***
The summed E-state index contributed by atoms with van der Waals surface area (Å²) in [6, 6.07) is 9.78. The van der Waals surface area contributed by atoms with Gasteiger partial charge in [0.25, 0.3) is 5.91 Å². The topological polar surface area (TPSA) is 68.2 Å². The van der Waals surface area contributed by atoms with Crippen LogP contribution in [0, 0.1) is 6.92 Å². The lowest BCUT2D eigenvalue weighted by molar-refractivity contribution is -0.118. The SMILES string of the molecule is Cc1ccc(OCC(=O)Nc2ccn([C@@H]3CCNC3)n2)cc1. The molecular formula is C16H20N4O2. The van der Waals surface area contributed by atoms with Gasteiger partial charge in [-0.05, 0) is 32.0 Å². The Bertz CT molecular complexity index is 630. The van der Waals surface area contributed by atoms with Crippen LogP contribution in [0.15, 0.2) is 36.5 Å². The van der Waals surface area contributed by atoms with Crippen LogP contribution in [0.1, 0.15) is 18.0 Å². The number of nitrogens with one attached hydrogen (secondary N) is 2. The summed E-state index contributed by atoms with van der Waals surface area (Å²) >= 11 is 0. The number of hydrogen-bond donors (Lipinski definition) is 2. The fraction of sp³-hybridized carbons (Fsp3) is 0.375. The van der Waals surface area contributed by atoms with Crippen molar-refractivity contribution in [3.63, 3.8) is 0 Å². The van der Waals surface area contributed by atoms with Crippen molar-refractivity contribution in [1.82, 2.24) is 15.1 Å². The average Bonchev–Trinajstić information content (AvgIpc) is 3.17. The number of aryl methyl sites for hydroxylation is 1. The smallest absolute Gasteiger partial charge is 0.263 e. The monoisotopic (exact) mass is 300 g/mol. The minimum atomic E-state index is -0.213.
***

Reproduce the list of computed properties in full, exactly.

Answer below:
The summed E-state index contributed by atoms with van der Waals surface area (Å²) in [6, 6.07) is 9.78. The van der Waals surface area contributed by atoms with Gasteiger partial charge in [0.25, 0.3) is 5.91 Å². The topological polar surface area (TPSA) is 68.2 Å². The van der Waals surface area contributed by atoms with Crippen LogP contribution in [0, 0.1) is 6.92 Å². The lowest BCUT2D eigenvalue weighted by molar-refractivity contribution is -0.118. The SMILES string of the molecule is Cc1ccc(OCC(=O)Nc2ccn([C@@H]3CCNC3)n2)cc1. The molecular formula is C16H20N4O2. The van der Waals surface area contributed by atoms with Gasteiger partial charge in [-0.05, 0) is 32.0 Å². The Bertz CT molecular complexity index is 630. The van der Waals surface area contributed by atoms with Crippen LogP contribution in [0.15, 0.2) is 36.5 Å². The van der Waals surface area contributed by atoms with Crippen LogP contribution in [0.1, 0.15) is 18.0 Å². The number of nitrogens with one attached hydrogen (secondary N) is 2. The summed E-state index contributed by atoms with van der Waals surface area (Å²) >= 11 is 0. The number of hydrogen-bond donors (Lipinski definition) is 2. The fraction of sp³-hybridized carbons (Fsp3) is 0.375. The van der Waals surface area contributed by atoms with Crippen molar-refractivity contribution in [3.63, 3.8) is 0 Å². The van der Waals surface area contributed by atoms with Crippen molar-refractivity contribution in [1.82, 2.24) is 15.1 Å². The average Bonchev–Trinajstić information content (AvgIpc) is 3.17. The number of aryl methyl sites for hydroxylation is 1. The smallest absolute Gasteiger partial charge is 0.263 e. The monoisotopic (exact) mass is 300 g/mol. The minimum atomic E-state index is -0.213.